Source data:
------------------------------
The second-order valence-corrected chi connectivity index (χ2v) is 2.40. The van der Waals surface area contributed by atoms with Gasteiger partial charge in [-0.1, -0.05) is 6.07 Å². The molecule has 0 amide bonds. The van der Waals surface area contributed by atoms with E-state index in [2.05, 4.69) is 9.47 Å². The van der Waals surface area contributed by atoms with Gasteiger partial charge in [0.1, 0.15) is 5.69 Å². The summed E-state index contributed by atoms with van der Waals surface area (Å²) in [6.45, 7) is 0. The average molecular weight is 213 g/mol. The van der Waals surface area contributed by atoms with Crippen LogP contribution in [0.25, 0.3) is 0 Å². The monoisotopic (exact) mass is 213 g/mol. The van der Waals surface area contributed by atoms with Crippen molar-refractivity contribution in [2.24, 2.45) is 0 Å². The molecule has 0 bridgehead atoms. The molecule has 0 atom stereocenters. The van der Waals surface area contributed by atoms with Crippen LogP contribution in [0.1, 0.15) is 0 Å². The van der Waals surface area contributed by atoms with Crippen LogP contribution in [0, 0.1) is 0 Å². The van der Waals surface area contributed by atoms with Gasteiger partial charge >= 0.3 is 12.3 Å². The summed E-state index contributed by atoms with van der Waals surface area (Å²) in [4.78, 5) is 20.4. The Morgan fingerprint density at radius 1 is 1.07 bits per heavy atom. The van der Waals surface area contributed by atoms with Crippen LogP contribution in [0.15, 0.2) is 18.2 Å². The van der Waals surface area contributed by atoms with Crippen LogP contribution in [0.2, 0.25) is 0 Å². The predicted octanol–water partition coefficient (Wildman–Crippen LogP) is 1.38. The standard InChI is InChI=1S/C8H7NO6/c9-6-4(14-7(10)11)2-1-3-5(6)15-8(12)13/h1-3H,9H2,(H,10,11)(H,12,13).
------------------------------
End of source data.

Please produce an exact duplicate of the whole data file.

The second-order valence-corrected chi connectivity index (χ2v) is 2.40. The van der Waals surface area contributed by atoms with Gasteiger partial charge in [-0.1, -0.05) is 6.07 Å². The molecule has 0 amide bonds. The van der Waals surface area contributed by atoms with E-state index in [2.05, 4.69) is 9.47 Å². The van der Waals surface area contributed by atoms with Gasteiger partial charge in [0.1, 0.15) is 5.69 Å². The summed E-state index contributed by atoms with van der Waals surface area (Å²) in [6.45, 7) is 0. The average molecular weight is 213 g/mol. The van der Waals surface area contributed by atoms with Crippen LogP contribution in [0.25, 0.3) is 0 Å². The monoisotopic (exact) mass is 213 g/mol. The van der Waals surface area contributed by atoms with Crippen molar-refractivity contribution in [2.24, 2.45) is 0 Å². The molecule has 0 bridgehead atoms. The molecule has 0 atom stereocenters. The van der Waals surface area contributed by atoms with Crippen LogP contribution in [0.1, 0.15) is 0 Å². The van der Waals surface area contributed by atoms with Crippen LogP contribution in [0, 0.1) is 0 Å². The van der Waals surface area contributed by atoms with Gasteiger partial charge >= 0.3 is 12.3 Å². The summed E-state index contributed by atoms with van der Waals surface area (Å²) in [4.78, 5) is 20.4. The Morgan fingerprint density at radius 1 is 1.07 bits per heavy atom. The van der Waals surface area contributed by atoms with Crippen LogP contribution in [0.15, 0.2) is 18.2 Å². The van der Waals surface area contributed by atoms with Crippen LogP contribution in [0.2, 0.25) is 0 Å². The predicted octanol–water partition coefficient (Wildman–Crippen LogP) is 1.38. The standard InChI is InChI=1S/C8H7NO6/c9-6-4(14-7(10)11)2-1-3-5(6)15-8(12)13/h1-3H,9H2,(H,10,11)(H,12,13).